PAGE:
We asked Adam about his series. “For me, these images represent a moment in time that have now become an ongoing obsession. In Chicago, like most big cities, billboards have always been a big part of visual “white noise”. And as a designer, I have also contributed to that white noise throughout my career.

When the financial crisis hit in 2008, I saw more of these blank billboards appear overnight, changing up the morning commute; bold geometric shapes captured my attention. Stark white, black and sometimes grey voids beautifully contrasted the busy, ornate and sometimes dirty facades or sides of buildings. I noticed the correlation between less advertising spending at work, and through conversations with friends in the advertising industry.

As a photographer, I was compelled to explore the Chicagoland area and venture further out into different neighborhoods. The Billboard Series started in 2008 and grew between 2009–2010 when advertising budgets started to fall. Only time will tell how the series will evolve as social media and digital advertising change the way companies advertise.”

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If you ask us, white rectangles beat out ugly ads for dogfood and toothpaste. See the full project here.

Go Fish


O Street’s annual fishing trip has yet again been pulled off without any human casualties. Please enjoy this visual report from the weekend.

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The location was lovely Loch Fyne.

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Avengers assemble!

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Tessa leaves a bucket of bodies in her wake.

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We even made pals with a gaggle of water dogs.

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Ashore, the weather was lovely.

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There were curiosities to be found. As well as hangovers.

All-in-all it was a wonderful weekend of food, drink, games and good old-fashioned camaraderie. Until next year!

Taking Stock: Paper, Book Design and a Place Called Kenema


Choosing the right paper for a print project can be tricky. The tactile nature of paper conveys tone, quality and character before a single word is read, and especially applies to designing a book (which we happen to be doing).

O Street Kenema

As you may have seen flying around our various social media channels, we are currently working on a stunning portrait photography book by British photographer Peter Dibdin. He has been working to capture community life in Kenema, Sierra Leone. This book will seek to capture the powerful photographs taken by Pete during his visit to the newly built girls school, run by Swawou School Foundation.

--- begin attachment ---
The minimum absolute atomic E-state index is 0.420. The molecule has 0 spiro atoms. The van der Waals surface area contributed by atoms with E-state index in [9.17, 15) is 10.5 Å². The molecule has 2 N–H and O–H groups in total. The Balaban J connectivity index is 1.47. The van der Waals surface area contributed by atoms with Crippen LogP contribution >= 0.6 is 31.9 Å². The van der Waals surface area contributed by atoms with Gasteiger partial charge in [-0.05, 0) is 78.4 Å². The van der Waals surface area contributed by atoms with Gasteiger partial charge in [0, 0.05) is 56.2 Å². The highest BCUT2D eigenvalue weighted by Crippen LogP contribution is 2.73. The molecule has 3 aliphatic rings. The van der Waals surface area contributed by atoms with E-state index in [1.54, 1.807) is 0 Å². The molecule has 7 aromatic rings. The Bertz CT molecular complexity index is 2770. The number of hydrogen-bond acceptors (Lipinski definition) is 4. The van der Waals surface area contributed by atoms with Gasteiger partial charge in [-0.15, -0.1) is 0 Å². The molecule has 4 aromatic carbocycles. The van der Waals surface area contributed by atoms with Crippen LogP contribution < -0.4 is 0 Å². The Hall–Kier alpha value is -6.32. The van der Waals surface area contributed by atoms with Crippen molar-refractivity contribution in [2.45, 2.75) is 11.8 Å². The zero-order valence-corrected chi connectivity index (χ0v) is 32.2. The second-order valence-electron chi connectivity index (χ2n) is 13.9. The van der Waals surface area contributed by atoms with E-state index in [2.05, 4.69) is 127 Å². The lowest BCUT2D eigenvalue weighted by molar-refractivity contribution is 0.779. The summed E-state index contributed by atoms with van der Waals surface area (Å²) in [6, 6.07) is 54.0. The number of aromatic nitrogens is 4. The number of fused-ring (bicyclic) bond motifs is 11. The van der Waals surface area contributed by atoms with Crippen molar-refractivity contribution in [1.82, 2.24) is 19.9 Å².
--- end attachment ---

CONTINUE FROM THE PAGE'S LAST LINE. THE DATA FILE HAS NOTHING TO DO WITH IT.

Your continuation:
O Street Kenema

To represent Pete’s journey and experiences of this vibrant culture, we have worked with him to develop a design that allows the photography to do the talking. We chose a minimal colour palette inspired by the earthy brick used in the development project itself. Handwritten text—Pete lent his own hand—is used to note the subjects of each portrait. Alongside these design choices sits the ever important selection of paper stocks and finishes.

O Street Kenema

In some ways, its a designer’s dream to be sitting surrounded by piles of paper samples, stacks of photography books and heaps of beautiful inspiring pieces of print. In other ways it presents a challenging process. With Kenema, we want to bring the warmth of the people into the tactile aspect of this book as much as possible—think ivory, cotton rich, textured pages. On the other hand, we need to allow the photography to sit on crisp clean white spreads to really express the colours and lighting by Pete.

O street Kenema

All in all, this has lead me on what can only be described as a paper trail *ahem* to end all paper trails. I’ve gone from Mohawk and Crane’s Crest to Tatami and Woodstock; from Shiro and Biancoflash to Conqueror CX22 and recycled Keay Kolour. In a very short space of time I’ve gone from a samples novice to the new studio paper guru…okay, not quite. But if Ed is Yoda then I’m definitely Luke. And in this analogy our huge studio bookcase is Dagobah. I’m getting side-tracked. Either way, I’m feeling a lot more knowledgable and excited for how this lovely piece of print will turn out. And that’s not even taking into account all the foiling, finishing and bindings I’ve got in mind…

If you would like to get your hands on your very own copy of the Kenema Book then simply follow this link and pledge some money to help us produce this stunning photography book. If you can’t pledge all that much, even a small amount would be appreciated to support its production and make it possible. Once published, all profits from the book will be going to the Swawou School for Girls to help them carry on the amazing work they do.

We’re super proud to be part of such a great project and we hope you’ll join us to continue the story.